# Compressive stress on piece of rock

Hi,
I have a configuration in which a peice of rock is under hydrostatic pressure (see attached figure) and i'm trying to figure out what the stress on this rock will be.
The boundary conditions on the Steel end plates are such that the right and left plates are restricted to move in the -ve X and +ve X directions respectively.

According to my calculations:From FBD, -(6000 X 41.3) + (6500 X 31.6) = -42,400 lbf
Stress = 42400/41.3 = 1027 psi Compressive in axial direction

But i'm not sure about my approach here. I did not account for the force due to 5,850 psi in the rock because it cancels out but I am not sure if it should cancel out or taken into account as an additional compressive load on the rock?

Thanks,
Mike

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• FBD_2.JPG
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Hello VTmike.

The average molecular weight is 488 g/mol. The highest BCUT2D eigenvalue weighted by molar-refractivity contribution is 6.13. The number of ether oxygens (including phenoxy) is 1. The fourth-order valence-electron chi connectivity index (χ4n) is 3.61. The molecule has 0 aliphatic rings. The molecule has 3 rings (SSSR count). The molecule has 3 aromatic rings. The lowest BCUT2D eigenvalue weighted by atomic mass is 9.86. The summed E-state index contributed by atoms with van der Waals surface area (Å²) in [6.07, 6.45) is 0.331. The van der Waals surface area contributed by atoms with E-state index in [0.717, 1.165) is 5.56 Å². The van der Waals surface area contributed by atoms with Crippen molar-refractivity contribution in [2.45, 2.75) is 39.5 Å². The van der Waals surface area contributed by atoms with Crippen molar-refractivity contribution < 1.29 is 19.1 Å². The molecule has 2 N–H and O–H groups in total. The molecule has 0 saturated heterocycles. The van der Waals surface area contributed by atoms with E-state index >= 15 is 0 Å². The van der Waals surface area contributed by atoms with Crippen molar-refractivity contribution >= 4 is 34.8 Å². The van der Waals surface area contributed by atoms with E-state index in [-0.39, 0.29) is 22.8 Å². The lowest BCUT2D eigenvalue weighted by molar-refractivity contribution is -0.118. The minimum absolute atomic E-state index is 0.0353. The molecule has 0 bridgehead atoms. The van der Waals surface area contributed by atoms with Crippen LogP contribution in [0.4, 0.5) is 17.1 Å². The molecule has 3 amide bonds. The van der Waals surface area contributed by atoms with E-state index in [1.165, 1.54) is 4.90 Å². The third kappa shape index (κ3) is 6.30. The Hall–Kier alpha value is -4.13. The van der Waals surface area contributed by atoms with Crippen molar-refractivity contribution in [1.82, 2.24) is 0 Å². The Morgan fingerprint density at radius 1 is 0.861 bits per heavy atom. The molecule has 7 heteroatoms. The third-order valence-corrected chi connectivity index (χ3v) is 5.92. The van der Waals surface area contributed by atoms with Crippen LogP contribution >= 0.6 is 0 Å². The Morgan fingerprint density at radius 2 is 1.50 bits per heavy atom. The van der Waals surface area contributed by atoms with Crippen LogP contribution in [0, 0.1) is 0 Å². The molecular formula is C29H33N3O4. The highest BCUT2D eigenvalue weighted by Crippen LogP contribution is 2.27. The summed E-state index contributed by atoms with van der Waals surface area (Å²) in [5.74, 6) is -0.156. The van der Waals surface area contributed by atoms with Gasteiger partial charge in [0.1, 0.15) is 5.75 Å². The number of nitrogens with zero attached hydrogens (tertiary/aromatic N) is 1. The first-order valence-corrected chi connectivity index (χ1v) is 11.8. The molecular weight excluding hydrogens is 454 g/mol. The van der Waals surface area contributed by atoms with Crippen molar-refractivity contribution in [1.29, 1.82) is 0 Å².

I would start by considering the fact that your rock would be proceeding leftwards rather rapidly if the pressures were indeed what you have written.

Forces driving the rock rightwards = 6500*31.6 = 205400 lbs

Forces driving the rock leftwards = 6000*41.3 = 247800 lbs

So there is a net force driving leftwards of 42400 lbs.

For this to be true there must be other forces acting, eg shear or friction at the horizontal surfaces.

Is it really supposed to by under hydrostatic compression? ie the same pressure over all the surface. From your diagram it looks like biaxial compression, which could lead to shear failure.

And, yes, as StudioT said, the forces don't balance. Another example is the unbalanced force on the right-hand end plate. That means the plate is accelerating.